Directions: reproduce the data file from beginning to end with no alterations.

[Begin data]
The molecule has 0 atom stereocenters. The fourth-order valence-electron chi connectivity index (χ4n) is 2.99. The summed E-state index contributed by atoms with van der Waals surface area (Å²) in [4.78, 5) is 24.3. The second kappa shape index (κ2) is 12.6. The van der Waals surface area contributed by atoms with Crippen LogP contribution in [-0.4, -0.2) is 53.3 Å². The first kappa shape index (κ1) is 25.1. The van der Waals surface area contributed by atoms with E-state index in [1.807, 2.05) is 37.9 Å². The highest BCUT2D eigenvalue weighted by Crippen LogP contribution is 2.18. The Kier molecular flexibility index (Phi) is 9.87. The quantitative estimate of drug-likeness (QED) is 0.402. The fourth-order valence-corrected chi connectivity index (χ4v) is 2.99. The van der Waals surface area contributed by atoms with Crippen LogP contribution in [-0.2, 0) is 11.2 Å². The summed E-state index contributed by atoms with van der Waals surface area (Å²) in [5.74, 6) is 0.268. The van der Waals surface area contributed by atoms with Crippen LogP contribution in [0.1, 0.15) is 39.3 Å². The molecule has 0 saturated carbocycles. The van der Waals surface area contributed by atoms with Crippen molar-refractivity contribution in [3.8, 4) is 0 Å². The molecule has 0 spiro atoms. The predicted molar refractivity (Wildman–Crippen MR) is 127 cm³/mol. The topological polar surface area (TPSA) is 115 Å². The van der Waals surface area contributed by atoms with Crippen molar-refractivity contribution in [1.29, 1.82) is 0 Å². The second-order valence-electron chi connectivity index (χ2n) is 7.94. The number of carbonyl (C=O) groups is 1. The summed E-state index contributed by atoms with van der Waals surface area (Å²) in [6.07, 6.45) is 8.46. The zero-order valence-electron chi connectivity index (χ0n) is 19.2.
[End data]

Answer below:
The molecule has 0 atom stereocenters. The fourth-order valence-electron chi connectivity index (χ4n) is 2.99. The summed E-state index contributed by atoms with van der Waals surface area (Å²) in [4.78, 5) is 24.3. The second kappa shape index (κ2) is 12.6. The van der Waals surface area contributed by atoms with Crippen LogP contribution in [-0.4, -0.2) is 53.3 Å². The first kappa shape index (κ1) is 25.1. The van der Waals surface area contributed by atoms with E-state index in [1.807, 2.05) is 37.9 Å². The highest BCUT2D eigenvalue weighted by Crippen LogP contribution is 2.18. The Kier molecular flexibility index (Phi) is 9.87. The quantitative estimate of drug-likeness (QED) is 0.402. The fourth-order valence-corrected chi connectivity index (χ4v) is 2.99. The van der Waals surface area contributed by atoms with Crippen LogP contribution in [-0.2, 0) is 11.2 Å². The summed E-state index contributed by atoms with van der Waals surface area (Å²) in [5.74, 6) is 0.268. The van der Waals surface area contributed by atoms with Crippen LogP contribution in [0.1, 0.15) is 39.3 Å². The molecule has 0 saturated carbocycles. The van der Waals surface area contributed by atoms with Crippen molar-refractivity contribution in [3.8, 4) is 0 Å². The molecule has 0 spiro atoms. The predicted molar refractivity (Wildman–Crippen MR) is 127 cm³/mol. The topological polar surface area (TPSA) is 115 Å². The van der Waals surface area contributed by atoms with Crippen molar-refractivity contribution in [1.29, 1.82) is 0 Å². The second-order valence-electron chi connectivity index (χ2n) is 7.94. The number of carbonyl (C=O) groups is 1. The summed E-state index contributed by atoms with van der Waals surface area (Å²) in [6.07, 6.45) is 8.46. The zero-order valence-electron chi connectivity index (χ0n) is 19.2.